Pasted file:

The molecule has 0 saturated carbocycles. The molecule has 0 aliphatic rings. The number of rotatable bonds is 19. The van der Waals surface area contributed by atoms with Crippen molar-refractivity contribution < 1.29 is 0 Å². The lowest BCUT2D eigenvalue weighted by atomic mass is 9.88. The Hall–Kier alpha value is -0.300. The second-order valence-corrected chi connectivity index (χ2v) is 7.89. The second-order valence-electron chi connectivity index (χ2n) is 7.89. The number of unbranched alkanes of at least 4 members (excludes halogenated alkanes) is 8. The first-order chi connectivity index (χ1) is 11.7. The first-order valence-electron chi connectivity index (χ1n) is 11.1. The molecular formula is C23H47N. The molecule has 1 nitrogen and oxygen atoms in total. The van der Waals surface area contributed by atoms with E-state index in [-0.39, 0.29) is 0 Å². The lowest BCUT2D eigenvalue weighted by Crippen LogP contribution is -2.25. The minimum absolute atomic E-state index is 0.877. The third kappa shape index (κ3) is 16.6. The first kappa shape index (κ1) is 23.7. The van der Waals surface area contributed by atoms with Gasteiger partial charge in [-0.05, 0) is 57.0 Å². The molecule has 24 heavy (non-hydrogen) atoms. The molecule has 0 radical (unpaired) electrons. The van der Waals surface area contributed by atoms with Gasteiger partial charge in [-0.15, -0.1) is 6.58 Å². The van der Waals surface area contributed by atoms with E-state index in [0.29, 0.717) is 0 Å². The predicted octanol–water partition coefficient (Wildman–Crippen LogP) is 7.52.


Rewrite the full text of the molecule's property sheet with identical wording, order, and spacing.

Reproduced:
The molecule has 0 saturated carbocycles. The molecule has 0 aliphatic rings. The number of rotatable bonds is 19. The van der Waals surface area contributed by atoms with Crippen molar-refractivity contribution < 1.29 is 0 Å². The lowest BCUT2D eigenvalue weighted by atomic mass is 9.88. The Hall–Kier alpha value is -0.300. The second-order valence-corrected chi connectivity index (χ2v) is 7.89. The second-order valence-electron chi connectivity index (χ2n) is 7.89. The number of unbranched alkanes of at least 4 members (excludes halogenated alkanes) is 8. The first-order chi connectivity index (χ1) is 11.7. The first-order valence-electron chi connectivity index (χ1n) is 11.1. The molecular formula is C23H47N. The molecule has 1 nitrogen and oxygen atoms in total. The van der Waals surface area contributed by atoms with E-state index in [-0.39, 0.29) is 0 Å². The lowest BCUT2D eigenvalue weighted by Crippen LogP contribution is -2.25. The minimum absolute atomic E-state index is 0.877. The third kappa shape index (κ3) is 16.6. The first kappa shape index (κ1) is 23.7. The van der Waals surface area contributed by atoms with Gasteiger partial charge in [-0.05, 0) is 57.0 Å². The molecule has 24 heavy (non-hydrogen) atoms. The molecule has 0 radical (unpaired) electrons. The van der Waals surface area contributed by atoms with Gasteiger partial charge in [-0.15, -0.1) is 6.58 Å². The van der Waals surface area contributed by atoms with E-state index in [0.29, 0.717) is 0 Å². The predicted octanol–water partition coefficient (Wildman–Crippen LogP) is 7.52.